THE EMPTY HEARTS' "90 MILES AN HOUR DOWN A DEAD-END STREET" EXCLUSIVE
According to The Empty Hearts' Clem Burke, "'90 Miles...' was one of the very first songs written for The Empty Hearts' record and really reflects our thoughts about the very fast moving world we all live into today. The big question is are we heading in the right direction? This song really shows what a force of nature The Empty Hearts are. We're all very happy to unleash our video for the readers of The Huffington Post...peace and love and rock 'n' roll!"
Elliot Easton adds, "I'm really proud of our new video, '90 Miles An Hour Down a Dead-End street.' I think it captures the frenetic speed and energy of the song and the imagery of the title!" And Andy Babiuk explains, "Our director Joseph Guay did a great job on our new video '90 Miles An Hour Down A Dead-End Street,' it's The Empty Hearts in full motion..."
A Conversation with "Weird Al" Yankovic
Mike Ragogna: Hey Al, you have two releases coming up--a twenty-fifth anniversary edition of UHF and also The Compleat Al. Why the sudden Al-Fest?
"Weird Al" Yankovic: [laughs] I don't know, but Shout! Factory has always been supportive and they put out really cool products. I'm pretty sure that they agreed to put out the Blu-ray of UHF and the The Compleat Al before my album came out, so they didn't know it was going to be a big summer for me. They just thought that people had been waiting for a long time for this and the twenty fifth anniversary of UHF seemed like a good occasion to put out this product. I commend the Shout! Factory people for having such cool and eclectic tastes. They put out a bunch of great products and I'm glad to be a part of that group.
MR: They also released your pal Pee-Wee Herman's complete television series.
AY: Yeah, I just got my copy of that last night, I'm very excited about that!
MR: Al, you must be all giggly from hitting #1 with your Mandatory Fun album.
AY: You're totally right, it all still seems like some bizarre dream that I had. I was always outside of the realm of possibility. I didn't even dare to dream of having a #1 album because I always figured there was a glass ceiling for comedy albums. The last time an album had even gotten to #1 was in 1963. I just figured we don't live in that era anymore, comedy albums will never be that big again. I still kind of can't believe it. It was a very emotional month for me because everything I'd never even dreamed to hope for came true.
MR: And congratulations on forty years of Weird Al fun! How did that happen?
AY: [laughs] It only seems like thirty eight to me! I'm just thankful that I can still make a living doing what I do. I love the comedy and the music. It's a nice little life that I've carved out for myself and the fact that people still care about what I do for a living after all this time is extremely gratifying. I was just talking to my wife about this the other day. I figured, "I don't really have a single on this new album, but I'll do this eight videos in eight days thing and I'll just quietly finish up my record contract." [laughs] Then the whole thing blew up beyond anybody's expectations.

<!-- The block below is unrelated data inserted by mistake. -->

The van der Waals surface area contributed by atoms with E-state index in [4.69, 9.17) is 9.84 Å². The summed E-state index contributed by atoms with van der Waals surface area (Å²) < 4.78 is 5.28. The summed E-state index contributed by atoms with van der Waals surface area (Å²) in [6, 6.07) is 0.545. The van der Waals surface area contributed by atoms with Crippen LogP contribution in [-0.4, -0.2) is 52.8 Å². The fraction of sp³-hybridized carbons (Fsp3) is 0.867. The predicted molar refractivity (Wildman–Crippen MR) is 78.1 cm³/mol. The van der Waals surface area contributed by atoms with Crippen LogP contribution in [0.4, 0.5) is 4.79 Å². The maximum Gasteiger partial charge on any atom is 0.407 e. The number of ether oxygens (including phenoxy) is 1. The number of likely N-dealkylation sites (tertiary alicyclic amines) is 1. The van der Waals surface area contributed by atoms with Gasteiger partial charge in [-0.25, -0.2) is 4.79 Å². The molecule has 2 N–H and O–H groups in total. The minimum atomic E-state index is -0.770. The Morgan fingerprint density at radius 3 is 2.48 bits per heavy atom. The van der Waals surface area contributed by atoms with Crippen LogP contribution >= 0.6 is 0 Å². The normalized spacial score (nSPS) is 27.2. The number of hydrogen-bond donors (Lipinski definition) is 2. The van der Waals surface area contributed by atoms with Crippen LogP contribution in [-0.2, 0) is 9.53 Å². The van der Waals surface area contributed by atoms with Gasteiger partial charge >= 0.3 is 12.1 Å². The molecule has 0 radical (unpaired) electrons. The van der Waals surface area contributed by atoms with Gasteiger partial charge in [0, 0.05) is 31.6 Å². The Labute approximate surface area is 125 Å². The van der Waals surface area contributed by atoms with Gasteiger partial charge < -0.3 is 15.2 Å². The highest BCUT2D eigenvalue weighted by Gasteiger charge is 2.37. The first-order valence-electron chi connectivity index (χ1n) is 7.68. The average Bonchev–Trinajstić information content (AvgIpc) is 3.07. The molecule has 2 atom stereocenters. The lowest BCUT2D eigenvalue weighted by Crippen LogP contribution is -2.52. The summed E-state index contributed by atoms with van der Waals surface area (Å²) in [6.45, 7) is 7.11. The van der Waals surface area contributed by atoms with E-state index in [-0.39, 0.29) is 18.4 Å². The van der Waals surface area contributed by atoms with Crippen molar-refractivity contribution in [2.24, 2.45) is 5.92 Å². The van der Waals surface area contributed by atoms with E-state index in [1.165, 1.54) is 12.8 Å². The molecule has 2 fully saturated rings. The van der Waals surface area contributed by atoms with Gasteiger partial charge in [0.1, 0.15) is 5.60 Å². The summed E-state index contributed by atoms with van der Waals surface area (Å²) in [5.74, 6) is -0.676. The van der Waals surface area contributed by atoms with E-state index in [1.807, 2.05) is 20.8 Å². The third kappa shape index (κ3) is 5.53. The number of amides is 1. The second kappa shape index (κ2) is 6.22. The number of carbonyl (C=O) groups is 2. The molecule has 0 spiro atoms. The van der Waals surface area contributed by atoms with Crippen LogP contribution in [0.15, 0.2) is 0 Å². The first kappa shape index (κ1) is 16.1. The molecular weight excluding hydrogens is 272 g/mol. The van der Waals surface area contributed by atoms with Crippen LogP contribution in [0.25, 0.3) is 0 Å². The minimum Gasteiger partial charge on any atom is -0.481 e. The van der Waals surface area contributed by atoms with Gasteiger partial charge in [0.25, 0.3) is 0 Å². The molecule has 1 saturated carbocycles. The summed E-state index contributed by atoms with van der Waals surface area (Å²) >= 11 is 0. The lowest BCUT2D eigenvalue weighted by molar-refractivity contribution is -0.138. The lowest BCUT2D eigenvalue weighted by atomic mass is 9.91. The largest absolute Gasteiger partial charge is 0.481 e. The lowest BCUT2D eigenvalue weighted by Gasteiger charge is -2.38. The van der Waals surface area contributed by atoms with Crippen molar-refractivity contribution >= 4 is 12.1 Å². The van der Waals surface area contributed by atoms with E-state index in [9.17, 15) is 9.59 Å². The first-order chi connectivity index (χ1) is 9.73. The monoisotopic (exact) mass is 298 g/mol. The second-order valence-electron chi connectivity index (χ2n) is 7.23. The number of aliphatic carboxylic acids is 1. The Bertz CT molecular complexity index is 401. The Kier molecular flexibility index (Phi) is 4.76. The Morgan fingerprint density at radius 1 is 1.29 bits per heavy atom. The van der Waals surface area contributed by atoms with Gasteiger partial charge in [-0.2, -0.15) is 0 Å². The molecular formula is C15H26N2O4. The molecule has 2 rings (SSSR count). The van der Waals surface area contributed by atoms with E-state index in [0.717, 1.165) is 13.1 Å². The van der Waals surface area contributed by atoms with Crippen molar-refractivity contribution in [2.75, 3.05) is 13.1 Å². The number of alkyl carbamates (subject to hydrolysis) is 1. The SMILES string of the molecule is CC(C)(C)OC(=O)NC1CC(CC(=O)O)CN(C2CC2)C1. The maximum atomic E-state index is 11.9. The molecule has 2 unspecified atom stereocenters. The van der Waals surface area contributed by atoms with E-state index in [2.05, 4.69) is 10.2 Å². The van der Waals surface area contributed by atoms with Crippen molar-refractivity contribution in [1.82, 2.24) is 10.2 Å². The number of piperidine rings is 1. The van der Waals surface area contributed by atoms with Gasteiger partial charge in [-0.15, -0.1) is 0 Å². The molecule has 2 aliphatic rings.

MR: Eight videos in eight days is pretty audacious. Did someone dare you to do that?
WA: No, I was waiting for some big topical single that I thought would drive the album commercially, which was kind of the business model in the past because you always need the hit video for MTV and the hit single for radio, but MTV isn't really a factor anymore and radio isn't really a factor for me anymore. I knew that the internet was where my bread was buttered, so I figured if I can get people talking about this album for a full week, that's what would make it work. Knowing the fickle nature of the internet I figured viral videos grab people's attention for about a twenty four hour period. But if I can give them something to be excited about eight days in a row, that might do the trick. It seems to have worked.
MR: Not only that, but you parodies this time out are especially hysterical. It's come back around to what you do best. Kids want to laugh and you took on their hits. It's perfect.
AY: Thank you!
MR: The Compleat Al--love the spelling--is not so complete and not so Al. I won't reveal anymore, take it away, Al...
AY: In a real broad sense, I guess it's a parody of The Complete Beatles, which is why complete is spelled as it is, and there are a few other references to The Complete Beatles in it. But it's basically a mockumentary of my life story. Looking back at it, it's sort of like looking back at baby pictures. "Yeah, okay, that's what I was like back then." I don't think it was probably the best idea to do a half true life story because to this day people get a little confused about that. There's a little bit of truth mixed in with the fiction. The guy that plays my manager in the movie is an actor, my manager's not really Barry Cohen, but he looks like the Barry Cohen! It was sort of an odd choice. When I did my first actual Behind The Music, even back then, there was the sense of, "Should we make it like a bogus Behind The Music?" Well, no, because some people want to know my actual life story. But in the beginning there was this overriding sense of, "Nobody really cares about your life story! Let's just make it up!"